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1914-15 Vancouver Millionaires


The Vancouver Millionaires were founded by Frank and Lester Patrick in 1911. The franchise lasted until 1926, having renamed themselves the Maroons two years prior. Back in the day, the league winner of the West Coast Hockey Association met the finalists of the NHA and then NHL to vie for the Stanley Cup. In 1924, the WCHA merged with the Pacific Coast Hockey League to become the Western Canada Hockey League. The Millionaires name came from the wealthy Patrick family and the teams logo was a large V with Vancouver spelled down the right side and back up the left.

The Millionaires won the 1914-15 Stanley Cup with a 3-0 win over the Ottawa Senators.The 26 goals Vancouver scored in the series set an early NHL for most goals by one team in a Stanley Cup final.

Millionaires also appeared in the 1917-18 final, losing to the Toronto Arenas, three games to two. Cancouver outscored The Arenas in the 5 games series 21-18. The 39 goals scored by both teams, set a finals record.

In 1920-21, they lost again, this time to the Ottawa Senators, three games to two. The following season the renamed Vancouver Maroons lost 3-1 to the Toronto St.Pats.

The Millionaires biggest star was Cyclone Taylor. In 1912, helped draw an estimated 20,000 spectators to watch the final. Each Vancouver player received $300 while the Senators earned $200 for their appearance. Taylor was a defenseman originally, and could skate backwards as fast as he could forward. The 1915 Cup was Taylors second. He scored 6 goals in his teams domination of Ottawa. The sheer magnitute of his play elevated him to the status of cross Canada hero. He retired in 1921 having scored 194 goals in 186 games. Taylor earned the remarkable distinction of being named to the First All-Star team in each season he played, whether in the PCHA, the IHL, the ECAHA, and the NHL.

The Millionaires playing manager was Frank Patrick, one of the greatest builders the game has known. He and his brother Lester were both excellent players, managers, team owners, and organizers of leagues across North America. Frank also refereed a Stanley Cup final game at the age of 20. The two brothers were the first pair of defenseman to rush the puck up ice. Prior to them, the position was used strictly to protect a team's own goal. They once held out on the Renfrew Millionaires, demanding a salary of $3,000 each to suit up. They got it. Frank teamed with Cyclone Taylor to become the best defensive pairing the game had seen to that point.

Following their years in Renfrew, the brothers along with their father decided to start a league on the West Coast. The father sold a lumber company and the three headed west. They founded the West Coast Hockey Association (WCHA) and spent $350,000 to build a 10,000 seat arena in Vancouver. It became at the time, the largest building in the country. At that time, the sport was little known and rarely played in that part of Canada. It took off quickly thanks to Taylor's star power and the Patrick family, who build a 4,200 seat arena the following year in Victoria. The league began play 1911-12, with Frank as Manager of the Millionaires and also president of the league itself. The WCHA was given a major boost when Frank convinced superstar of the day, Taylor to join the team. Patrick set an NHL record in the teams first season that stands to this day - scoring 6 goals in one game, not bad for a defenseman!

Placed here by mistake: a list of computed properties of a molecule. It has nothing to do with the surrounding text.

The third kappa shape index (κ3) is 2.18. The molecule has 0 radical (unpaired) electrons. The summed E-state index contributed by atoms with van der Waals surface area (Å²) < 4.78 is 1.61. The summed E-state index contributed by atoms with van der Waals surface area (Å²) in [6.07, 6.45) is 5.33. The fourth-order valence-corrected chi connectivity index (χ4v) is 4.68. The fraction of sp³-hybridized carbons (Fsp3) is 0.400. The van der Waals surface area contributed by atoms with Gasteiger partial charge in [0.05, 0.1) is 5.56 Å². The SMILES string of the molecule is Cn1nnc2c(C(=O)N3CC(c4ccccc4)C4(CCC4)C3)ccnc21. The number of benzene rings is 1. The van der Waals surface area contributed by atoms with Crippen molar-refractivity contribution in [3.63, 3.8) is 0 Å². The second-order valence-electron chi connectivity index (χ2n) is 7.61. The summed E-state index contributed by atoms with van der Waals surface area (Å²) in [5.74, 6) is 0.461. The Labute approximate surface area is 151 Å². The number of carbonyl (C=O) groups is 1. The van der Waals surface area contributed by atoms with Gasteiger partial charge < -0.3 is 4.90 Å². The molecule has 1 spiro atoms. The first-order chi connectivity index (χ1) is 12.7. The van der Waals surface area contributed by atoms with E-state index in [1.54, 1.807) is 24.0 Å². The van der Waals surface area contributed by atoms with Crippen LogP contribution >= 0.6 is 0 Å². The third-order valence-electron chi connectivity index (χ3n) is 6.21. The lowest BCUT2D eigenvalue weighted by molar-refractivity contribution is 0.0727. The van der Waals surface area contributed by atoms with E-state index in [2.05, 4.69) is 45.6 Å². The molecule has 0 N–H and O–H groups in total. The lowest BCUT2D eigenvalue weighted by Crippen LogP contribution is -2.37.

Frank Patrick accounted for 22 rule changes that remain in the NHL presently. The innovations he brought were numerous and visionary. He introduced the blue line, the forward pass, and the playoff system, a change adopted by leagues of every sport around the world. Along wih Lester, they were the first to use numbers on players sweaters to identify them and created programs for the fans. The goal crease and faceoff circles were their idea. They allowed the puck to be kicked everywhere but into the net. They allowed goaltenders to fall to make saves. They created the assist and invented the penalty shot.

It is no wonder, the Patricks were called "the Brains of Modern Hockey!"

Members of the 1914-15 Vancouver Millionaires were: Ken Mallen, Frank Nighbor, Fred "Cyclone" Taylor, Hugh Lehman, Lloyd Cook, Mickey Mackay, Barney Stanley, Jim Seaborn Si Griffis (Captain), Johnny Matz, Frank Patrick (Playing Manager)